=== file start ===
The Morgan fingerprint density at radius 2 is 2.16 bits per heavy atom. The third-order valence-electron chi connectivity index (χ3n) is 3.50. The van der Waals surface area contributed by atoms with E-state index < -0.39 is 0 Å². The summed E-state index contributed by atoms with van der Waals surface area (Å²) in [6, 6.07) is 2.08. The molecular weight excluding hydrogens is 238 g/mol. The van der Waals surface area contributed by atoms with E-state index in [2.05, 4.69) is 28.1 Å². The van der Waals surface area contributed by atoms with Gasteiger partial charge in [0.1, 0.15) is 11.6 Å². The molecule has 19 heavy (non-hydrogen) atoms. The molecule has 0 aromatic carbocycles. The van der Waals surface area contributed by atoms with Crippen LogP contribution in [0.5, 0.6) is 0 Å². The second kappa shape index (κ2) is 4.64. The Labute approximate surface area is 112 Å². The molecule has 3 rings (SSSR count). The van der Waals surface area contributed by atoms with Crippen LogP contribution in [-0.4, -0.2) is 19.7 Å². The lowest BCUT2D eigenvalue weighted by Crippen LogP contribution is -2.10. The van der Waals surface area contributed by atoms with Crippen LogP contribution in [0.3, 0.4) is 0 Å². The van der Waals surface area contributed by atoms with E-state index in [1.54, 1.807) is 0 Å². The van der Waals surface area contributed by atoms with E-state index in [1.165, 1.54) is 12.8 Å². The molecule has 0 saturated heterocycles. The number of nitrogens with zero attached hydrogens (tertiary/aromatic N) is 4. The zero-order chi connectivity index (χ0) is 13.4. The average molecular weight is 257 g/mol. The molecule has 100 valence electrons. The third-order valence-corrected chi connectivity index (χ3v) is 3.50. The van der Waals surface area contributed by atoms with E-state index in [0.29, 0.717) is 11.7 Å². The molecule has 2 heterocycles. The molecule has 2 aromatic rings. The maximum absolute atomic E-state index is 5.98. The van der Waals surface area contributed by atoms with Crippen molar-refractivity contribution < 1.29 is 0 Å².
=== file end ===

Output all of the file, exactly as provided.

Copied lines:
The Morgan fingerprint density at radius 2 is 2.16 bits per heavy atom. The third-order valence-electron chi connectivity index (χ3n) is 3.50. The van der Waals surface area contributed by atoms with E-state index < -0.39 is 0 Å². The summed E-state index contributed by atoms with van der Waals surface area (Å²) in [6, 6.07) is 2.08. The molecular weight excluding hydrogens is 238 g/mol. The van der Waals surface area contributed by atoms with E-state index in [2.05, 4.69) is 28.1 Å². The van der Waals surface area contributed by atoms with Gasteiger partial charge in [0.1, 0.15) is 11.6 Å². The molecule has 19 heavy (non-hydrogen) atoms. The molecule has 0 aromatic carbocycles. The van der Waals surface area contributed by atoms with Crippen LogP contribution in [0.5, 0.6) is 0 Å². The second kappa shape index (κ2) is 4.64. The Labute approximate surface area is 112 Å². The molecule has 3 rings (SSSR count). The van der Waals surface area contributed by atoms with Crippen LogP contribution in [-0.4, -0.2) is 19.7 Å². The lowest BCUT2D eigenvalue weighted by Crippen LogP contribution is -2.10. The van der Waals surface area contributed by atoms with Crippen LogP contribution in [0.3, 0.4) is 0 Å². The van der Waals surface area contributed by atoms with E-state index in [1.54, 1.807) is 0 Å². The van der Waals surface area contributed by atoms with E-state index in [1.165, 1.54) is 12.8 Å². The molecule has 0 saturated heterocycles. The number of nitrogens with zero attached hydrogens (tertiary/aromatic N) is 4. The zero-order chi connectivity index (χ0) is 13.4. The average molecular weight is 257 g/mol. The molecule has 100 valence electrons. The third-order valence-corrected chi connectivity index (χ3v) is 3.50. The van der Waals surface area contributed by atoms with E-state index in [0.29, 0.717) is 11.7 Å². The molecule has 2 heterocycles. The molecule has 2 aromatic rings. The maximum absolute atomic E-state index is 5.98. The van der Waals surface area contributed by atoms with Crippen molar-refractivity contribution < 1.29 is 0 Å².